Stroll Through the Halls of ‘Iolani Palace With This New 3-D Virtual Tour
Two royally buzzworthy developments at ‘Iolani Palace.
Left: Queen Lili‘uokalani’s ostrich feather dress. Right: Queen Kapi‘olani’s famous black gown.
Photo: iris viacrusis
How half a century flies. This month marks the 50th anniversary of the Friends of ‘Iolani Palace, which makes it the perfect time to celebrate with some big changes. Look for a renovation of the basement galleries, an upcoming digitization project with the Library of Congress and an anniversary gala event later in the year. In the meantime, the palace team has already whipped up a couple of projects that are bringing the site’s history alive.
Local historic dress designer Iris Viacrusis brought his skills to the table to create an intimate glimpse into palace life. The monarchs’ Western-inspired ensembles and fashion-forward wardrobes, which were often given a Hawaiian twist, reveal much about their tastes and times. For example, Queen Kapi‘olani’s famous black gown, the first to be recreated and now on display at the palace, is adorned with brilliant yellow lei hulu strands, a reflection of her cultural devotion. Other gowns that will be reproduced include Queen Kapi‘olani’s peacock feather dress (slated for December) and Queen Lili‘uokalani’s ostrich feather dress (slated for this month). The creations debut at Bloomingdale’s before they are installed at the palace.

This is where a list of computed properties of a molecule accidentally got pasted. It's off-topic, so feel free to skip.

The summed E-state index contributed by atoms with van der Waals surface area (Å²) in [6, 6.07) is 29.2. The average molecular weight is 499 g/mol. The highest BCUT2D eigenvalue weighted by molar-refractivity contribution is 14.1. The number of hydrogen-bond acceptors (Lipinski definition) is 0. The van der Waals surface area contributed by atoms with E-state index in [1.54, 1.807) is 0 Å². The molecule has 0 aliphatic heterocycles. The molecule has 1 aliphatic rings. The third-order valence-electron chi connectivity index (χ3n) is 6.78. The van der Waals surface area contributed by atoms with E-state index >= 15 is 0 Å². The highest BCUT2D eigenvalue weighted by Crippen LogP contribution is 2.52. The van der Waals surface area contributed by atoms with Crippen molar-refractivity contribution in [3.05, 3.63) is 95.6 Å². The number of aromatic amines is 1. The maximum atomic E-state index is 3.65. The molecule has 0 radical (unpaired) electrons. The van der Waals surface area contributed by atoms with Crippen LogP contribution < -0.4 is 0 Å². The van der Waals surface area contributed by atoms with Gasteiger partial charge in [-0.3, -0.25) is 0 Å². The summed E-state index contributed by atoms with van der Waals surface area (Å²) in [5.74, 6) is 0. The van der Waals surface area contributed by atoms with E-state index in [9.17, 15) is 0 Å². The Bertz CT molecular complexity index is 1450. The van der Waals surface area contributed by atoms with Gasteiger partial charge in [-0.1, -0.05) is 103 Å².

Experience the palace online with a new 3-D virtual tour, which allows internet users to “stroll” through the halls, à la Google Street View. ‘Iolani Palace is the first Hawai‘i museum to pull out this kind of high-tech visitor experience: The gorgeous interiors and sweeping grounds of the palace are now vastly more accessible to visitors far and wide. Users can click through the space at their own speed, heading up the grand koa staircase, into the iconic rose-velvet ballroom or out to the tiled lānai. The walkthrough sports crisp details and real-to-life colors, from the soft rug patterns to the intricate wood carvings.
Did you know? The fashion-forward ali‘i used to enlist the top dressmakers from New York, London and Paris for their royal couture.